IRSG: So where do economic reports come from?

Jason Schenker: Economic indicators are reports that are usually published on a regular basis — like a magazine. They tend to come from one of four different places:governments, central banks, industry groups, and NGOs.

IRSG: Which are the most important differences between types of economic data?

Jason Schenker: There are three kinds of economic indicators: leading indicators, lagging indicators, and coincident indicators. There is often a debate about what data fall into which category. Leading indicators are the most important economic indicators, because as their name indicates, they lead economic activity — and they often lead financial market dynamics.

IRSG: What is the best approach you recommend for people looking at commodity risk?

Jason Schenker: Putting your hands up in front of your face doesn’t make a raging bull go away. And it doesn’t make economic realities vanish either. You need to do what I did in Pamplona in 1997, and grab the bull by the horns. You need to get with the program, and start watching national, regional, and industry economic reports that matter the most to you, your customers, your suppliers, and your region.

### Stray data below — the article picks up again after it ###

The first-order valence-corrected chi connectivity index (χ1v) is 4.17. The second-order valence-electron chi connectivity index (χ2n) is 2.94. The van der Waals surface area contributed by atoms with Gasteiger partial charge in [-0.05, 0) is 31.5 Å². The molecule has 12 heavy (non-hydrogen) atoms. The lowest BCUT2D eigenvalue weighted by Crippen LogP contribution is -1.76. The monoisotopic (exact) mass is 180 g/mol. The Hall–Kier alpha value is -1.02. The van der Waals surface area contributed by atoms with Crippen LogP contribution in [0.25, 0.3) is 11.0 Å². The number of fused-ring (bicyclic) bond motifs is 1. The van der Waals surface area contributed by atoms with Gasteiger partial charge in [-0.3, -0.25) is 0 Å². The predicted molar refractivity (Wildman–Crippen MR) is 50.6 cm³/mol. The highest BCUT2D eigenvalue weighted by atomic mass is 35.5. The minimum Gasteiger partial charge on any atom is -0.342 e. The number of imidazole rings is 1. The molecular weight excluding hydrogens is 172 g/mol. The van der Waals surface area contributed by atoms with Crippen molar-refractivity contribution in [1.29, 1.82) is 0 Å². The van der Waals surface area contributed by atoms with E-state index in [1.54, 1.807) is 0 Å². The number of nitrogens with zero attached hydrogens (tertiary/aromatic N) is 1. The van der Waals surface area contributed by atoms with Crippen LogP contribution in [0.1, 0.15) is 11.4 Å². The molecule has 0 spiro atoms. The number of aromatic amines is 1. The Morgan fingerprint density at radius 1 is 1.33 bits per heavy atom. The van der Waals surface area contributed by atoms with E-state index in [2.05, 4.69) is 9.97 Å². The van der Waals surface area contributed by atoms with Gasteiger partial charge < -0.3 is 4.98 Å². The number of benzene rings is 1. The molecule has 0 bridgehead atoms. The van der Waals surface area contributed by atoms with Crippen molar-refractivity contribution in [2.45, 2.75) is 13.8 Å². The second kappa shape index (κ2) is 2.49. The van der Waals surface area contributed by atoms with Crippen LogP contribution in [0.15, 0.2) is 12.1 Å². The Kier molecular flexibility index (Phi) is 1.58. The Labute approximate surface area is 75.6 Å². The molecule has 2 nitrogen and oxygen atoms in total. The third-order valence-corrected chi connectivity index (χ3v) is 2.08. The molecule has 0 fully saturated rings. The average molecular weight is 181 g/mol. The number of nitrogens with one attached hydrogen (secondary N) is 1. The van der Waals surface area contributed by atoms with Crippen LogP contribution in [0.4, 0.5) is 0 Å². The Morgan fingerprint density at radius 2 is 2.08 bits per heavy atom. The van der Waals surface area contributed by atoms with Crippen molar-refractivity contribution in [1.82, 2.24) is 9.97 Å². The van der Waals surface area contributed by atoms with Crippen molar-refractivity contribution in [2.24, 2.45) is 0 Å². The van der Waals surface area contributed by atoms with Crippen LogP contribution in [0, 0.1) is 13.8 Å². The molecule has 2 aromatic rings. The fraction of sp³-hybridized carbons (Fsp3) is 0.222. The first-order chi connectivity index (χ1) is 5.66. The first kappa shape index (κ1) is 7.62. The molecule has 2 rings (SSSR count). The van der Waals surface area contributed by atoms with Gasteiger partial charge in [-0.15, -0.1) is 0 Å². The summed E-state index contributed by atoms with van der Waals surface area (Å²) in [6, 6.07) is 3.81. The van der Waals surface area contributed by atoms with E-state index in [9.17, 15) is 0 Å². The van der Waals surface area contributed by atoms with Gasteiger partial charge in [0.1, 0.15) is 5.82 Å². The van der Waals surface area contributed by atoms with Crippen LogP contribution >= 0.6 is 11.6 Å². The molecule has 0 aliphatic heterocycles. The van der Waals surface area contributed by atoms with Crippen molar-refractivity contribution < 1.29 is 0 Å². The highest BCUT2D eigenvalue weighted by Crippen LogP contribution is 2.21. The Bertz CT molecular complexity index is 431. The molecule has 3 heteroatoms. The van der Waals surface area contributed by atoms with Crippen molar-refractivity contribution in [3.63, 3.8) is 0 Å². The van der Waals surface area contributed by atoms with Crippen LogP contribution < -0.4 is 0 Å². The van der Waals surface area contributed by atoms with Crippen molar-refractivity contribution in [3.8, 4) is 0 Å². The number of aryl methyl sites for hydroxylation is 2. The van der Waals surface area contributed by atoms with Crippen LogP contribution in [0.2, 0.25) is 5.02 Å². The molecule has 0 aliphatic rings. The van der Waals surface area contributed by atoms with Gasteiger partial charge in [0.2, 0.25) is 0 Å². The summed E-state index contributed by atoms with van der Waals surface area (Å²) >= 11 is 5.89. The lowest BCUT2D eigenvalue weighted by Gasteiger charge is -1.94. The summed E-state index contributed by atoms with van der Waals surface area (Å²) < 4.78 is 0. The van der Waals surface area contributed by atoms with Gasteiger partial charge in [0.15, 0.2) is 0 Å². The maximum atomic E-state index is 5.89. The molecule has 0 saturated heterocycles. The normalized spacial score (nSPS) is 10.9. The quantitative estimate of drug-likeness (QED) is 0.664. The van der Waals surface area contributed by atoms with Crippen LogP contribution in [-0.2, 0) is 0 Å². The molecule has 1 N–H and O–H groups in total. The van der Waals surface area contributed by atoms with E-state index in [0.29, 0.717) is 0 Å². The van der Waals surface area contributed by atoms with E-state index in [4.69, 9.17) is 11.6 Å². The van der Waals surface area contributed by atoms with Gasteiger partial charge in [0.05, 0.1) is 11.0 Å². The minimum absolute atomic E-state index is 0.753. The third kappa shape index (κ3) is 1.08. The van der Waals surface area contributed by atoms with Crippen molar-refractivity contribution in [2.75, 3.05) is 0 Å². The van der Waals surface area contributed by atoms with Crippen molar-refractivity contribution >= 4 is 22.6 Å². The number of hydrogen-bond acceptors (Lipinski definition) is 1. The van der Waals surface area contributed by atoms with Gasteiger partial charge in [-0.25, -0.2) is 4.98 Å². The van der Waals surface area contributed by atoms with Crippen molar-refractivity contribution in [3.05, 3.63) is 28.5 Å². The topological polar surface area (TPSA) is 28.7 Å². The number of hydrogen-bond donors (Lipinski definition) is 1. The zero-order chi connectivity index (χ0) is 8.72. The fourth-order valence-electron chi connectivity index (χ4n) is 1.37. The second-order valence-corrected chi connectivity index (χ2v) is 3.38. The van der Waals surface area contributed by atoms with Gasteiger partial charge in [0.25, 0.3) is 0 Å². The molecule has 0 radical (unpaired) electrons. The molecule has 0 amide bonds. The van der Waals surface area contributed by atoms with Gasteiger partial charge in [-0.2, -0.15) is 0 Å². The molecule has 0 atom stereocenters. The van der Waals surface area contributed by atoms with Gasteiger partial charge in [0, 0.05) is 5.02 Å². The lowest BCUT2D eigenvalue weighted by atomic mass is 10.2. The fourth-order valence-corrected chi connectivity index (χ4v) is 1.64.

IRSG: What impact does volatility in natural rubber prices have on economies that are critical producers?

Jason Schenker: Obviously big swings in prices make business planning more difficult. Price swings can also risk turning capital investment planning into something that resembles a little kid’s soccer team. For the natural rubber supply chain this can translate into a bullwhip effect. In short, natural rubber price volatility can foster feast-or-famine supply and investment dynamics.

IRSG: What do emerging technologies mean for the rubber industry?